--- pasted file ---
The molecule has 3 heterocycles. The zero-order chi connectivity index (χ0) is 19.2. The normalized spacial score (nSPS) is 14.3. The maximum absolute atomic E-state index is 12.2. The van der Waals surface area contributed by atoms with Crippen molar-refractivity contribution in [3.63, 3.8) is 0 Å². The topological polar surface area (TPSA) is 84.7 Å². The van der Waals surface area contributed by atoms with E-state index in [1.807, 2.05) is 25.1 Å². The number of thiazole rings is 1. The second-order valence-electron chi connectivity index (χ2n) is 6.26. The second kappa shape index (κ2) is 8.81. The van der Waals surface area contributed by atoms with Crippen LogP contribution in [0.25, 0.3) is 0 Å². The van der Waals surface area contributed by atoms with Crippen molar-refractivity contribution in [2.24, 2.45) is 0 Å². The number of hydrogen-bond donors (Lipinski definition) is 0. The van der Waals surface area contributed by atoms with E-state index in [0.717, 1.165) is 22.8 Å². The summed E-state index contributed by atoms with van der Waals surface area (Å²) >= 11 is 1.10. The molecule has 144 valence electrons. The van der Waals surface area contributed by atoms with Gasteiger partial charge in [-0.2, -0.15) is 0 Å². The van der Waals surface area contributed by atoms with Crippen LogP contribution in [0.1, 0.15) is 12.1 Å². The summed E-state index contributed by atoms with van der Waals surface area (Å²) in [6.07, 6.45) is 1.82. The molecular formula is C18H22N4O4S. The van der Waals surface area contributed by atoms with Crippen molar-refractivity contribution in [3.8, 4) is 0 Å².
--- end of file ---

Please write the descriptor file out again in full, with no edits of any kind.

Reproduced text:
The molecule has 3 heterocycles. The zero-order chi connectivity index (χ0) is 19.2. The normalized spacial score (nSPS) is 14.3. The maximum absolute atomic E-state index is 12.2. The van der Waals surface area contributed by atoms with Crippen molar-refractivity contribution in [3.63, 3.8) is 0 Å². The topological polar surface area (TPSA) is 84.7 Å². The van der Waals surface area contributed by atoms with E-state index in [1.807, 2.05) is 25.1 Å². The number of thiazole rings is 1. The second-order valence-electron chi connectivity index (χ2n) is 6.26. The second kappa shape index (κ2) is 8.81. The van der Waals surface area contributed by atoms with Crippen LogP contribution in [0.25, 0.3) is 0 Å². The van der Waals surface area contributed by atoms with Crippen molar-refractivity contribution in [2.24, 2.45) is 0 Å². The number of hydrogen-bond donors (Lipinski definition) is 0. The van der Waals surface area contributed by atoms with E-state index in [0.717, 1.165) is 22.8 Å². The summed E-state index contributed by atoms with van der Waals surface area (Å²) >= 11 is 1.10. The molecule has 144 valence electrons. The van der Waals surface area contributed by atoms with Gasteiger partial charge in [-0.2, -0.15) is 0 Å². The van der Waals surface area contributed by atoms with Crippen LogP contribution in [0.1, 0.15) is 12.1 Å². The summed E-state index contributed by atoms with van der Waals surface area (Å²) in [6.07, 6.45) is 1.82. The molecular formula is C18H22N4O4S. The van der Waals surface area contributed by atoms with Crippen molar-refractivity contribution in [3.8, 4) is 0 Å².